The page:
The coronavirus pandemic has engulfed news and social media platforms over the last month. Sport has become irrelevant in that period. Before this pandemic, South Africa had whitewashed Australia 3-0 in an ODI series. But players who had performed exceedingly well in that series were unable to build upon their good form – with the tour of India being postponed until a future date. In this article, I will be analyzing the best batting and best bowling prospect in South African Cricket.
South African Cricket Batsman
Janneman Malan could not have asked for a tougher start to his ODI career. A golden duck on debut – courtesy of an inswinging yorker from Mitchell Starc. But his temperament was outstanding in the second game. He defied the odds to score a fantastic century against a lethal bowling attack. He even batted until the end to see his side home. Too often players leave the job half-finished, putting unnecessary pressure on new batsmen. His 129 not out included glorious pull shots and more importantly strike rotation.
The ability to play fast bowling comfortably once established at the crease is a rare commodity. In conditions where pace dominates, Malan has the technique to score plenty of runs. The major flaw in his game is that he doesn’t often pick the variation from the leg spinners. This is no surprise due to the lack of quality spinners in South African domestic cricket- with Tahir and Shamsi often not playing for their franchises. Malan will need to work on his game versus spin before he can be an established player in all formats.
South African Cricket Bowler
Dale Steyn, Morne Morkel and Vernon Philander have all recently retired from international cricket. For most other nations this would mean a thin reserve of fast bowlers. But South Africa have already discovered three new superstars to take over the mantle. Kagiso Rabada and Lungi Ngidi are both well documented. Anrich Nortje completes the trio.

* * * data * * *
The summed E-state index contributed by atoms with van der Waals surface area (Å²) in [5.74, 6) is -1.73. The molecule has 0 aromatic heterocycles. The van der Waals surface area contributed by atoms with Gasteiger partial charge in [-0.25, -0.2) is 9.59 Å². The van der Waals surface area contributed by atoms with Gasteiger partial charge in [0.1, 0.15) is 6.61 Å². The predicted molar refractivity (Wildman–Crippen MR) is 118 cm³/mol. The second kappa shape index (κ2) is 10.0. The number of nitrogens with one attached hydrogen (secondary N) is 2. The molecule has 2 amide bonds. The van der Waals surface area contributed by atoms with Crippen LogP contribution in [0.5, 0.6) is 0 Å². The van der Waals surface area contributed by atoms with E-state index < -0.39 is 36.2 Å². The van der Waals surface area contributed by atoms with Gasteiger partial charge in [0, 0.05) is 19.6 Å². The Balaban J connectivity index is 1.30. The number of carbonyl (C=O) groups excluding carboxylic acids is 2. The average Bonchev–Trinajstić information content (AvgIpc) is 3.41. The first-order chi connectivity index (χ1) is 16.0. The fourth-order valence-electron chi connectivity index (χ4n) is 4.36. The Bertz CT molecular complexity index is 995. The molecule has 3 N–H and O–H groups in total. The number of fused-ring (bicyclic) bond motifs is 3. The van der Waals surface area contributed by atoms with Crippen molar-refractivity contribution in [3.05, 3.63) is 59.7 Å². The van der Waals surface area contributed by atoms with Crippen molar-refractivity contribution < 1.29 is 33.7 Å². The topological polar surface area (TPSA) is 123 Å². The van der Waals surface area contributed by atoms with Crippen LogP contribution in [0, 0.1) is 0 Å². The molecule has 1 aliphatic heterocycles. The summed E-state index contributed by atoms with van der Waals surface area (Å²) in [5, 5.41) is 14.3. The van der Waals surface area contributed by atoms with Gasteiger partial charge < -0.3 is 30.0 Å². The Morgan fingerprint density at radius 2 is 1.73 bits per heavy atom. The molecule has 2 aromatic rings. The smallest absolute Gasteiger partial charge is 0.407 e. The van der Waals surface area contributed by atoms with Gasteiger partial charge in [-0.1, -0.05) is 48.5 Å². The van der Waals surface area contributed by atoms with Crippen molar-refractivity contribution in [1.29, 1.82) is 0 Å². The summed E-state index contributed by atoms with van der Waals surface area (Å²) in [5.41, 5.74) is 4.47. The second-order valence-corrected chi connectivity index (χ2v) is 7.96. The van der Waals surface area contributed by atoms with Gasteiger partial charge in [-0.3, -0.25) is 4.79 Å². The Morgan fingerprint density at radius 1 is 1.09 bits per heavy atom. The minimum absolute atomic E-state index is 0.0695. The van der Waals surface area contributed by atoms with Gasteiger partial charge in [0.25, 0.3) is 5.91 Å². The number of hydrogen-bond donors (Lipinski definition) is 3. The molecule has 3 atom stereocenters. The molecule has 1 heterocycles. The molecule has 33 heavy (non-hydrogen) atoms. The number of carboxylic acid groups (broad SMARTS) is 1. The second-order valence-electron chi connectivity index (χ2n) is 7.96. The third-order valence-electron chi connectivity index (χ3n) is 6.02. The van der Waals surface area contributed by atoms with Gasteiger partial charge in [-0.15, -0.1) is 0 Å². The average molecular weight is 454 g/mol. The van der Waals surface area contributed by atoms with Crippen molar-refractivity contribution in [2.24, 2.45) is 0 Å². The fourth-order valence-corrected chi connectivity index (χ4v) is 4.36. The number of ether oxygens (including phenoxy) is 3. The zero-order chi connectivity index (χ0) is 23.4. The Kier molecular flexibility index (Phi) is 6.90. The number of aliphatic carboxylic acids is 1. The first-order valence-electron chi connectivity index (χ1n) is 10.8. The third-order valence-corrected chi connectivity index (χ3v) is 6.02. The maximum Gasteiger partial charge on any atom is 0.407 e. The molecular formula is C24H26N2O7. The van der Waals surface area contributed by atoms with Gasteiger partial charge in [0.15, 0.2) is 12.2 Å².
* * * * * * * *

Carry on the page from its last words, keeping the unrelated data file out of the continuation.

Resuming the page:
He has only played a handful of international games but showcased his talent very quickly in those outings. In only his third test, he rattled England’s middle order with hostile pace and bounce. He bowled very smartly, pinning both Stokes and Bairstow back on the crease with his short pitched bowling, before inducing a false shot with a much fuller delivery. It also helps that he bowls between 140 and 150 kph. This gives batsmen little time to adjust to changes in length.
In limited overs cricket, he showed that he has an accurate yorker, coupled up with well-disguised slower balls. It is hugely beneficial to both him and South Africa that he has developed strong variations. This is because in limited overs it is relatively easy for players to accustom themselves to line and length bowling – with the two new Kookaburra balls limiting any movement that the bowler is able to get. This will allow South Africa to use him in all three formats – a trait is which uncommon in modern-day cricket.
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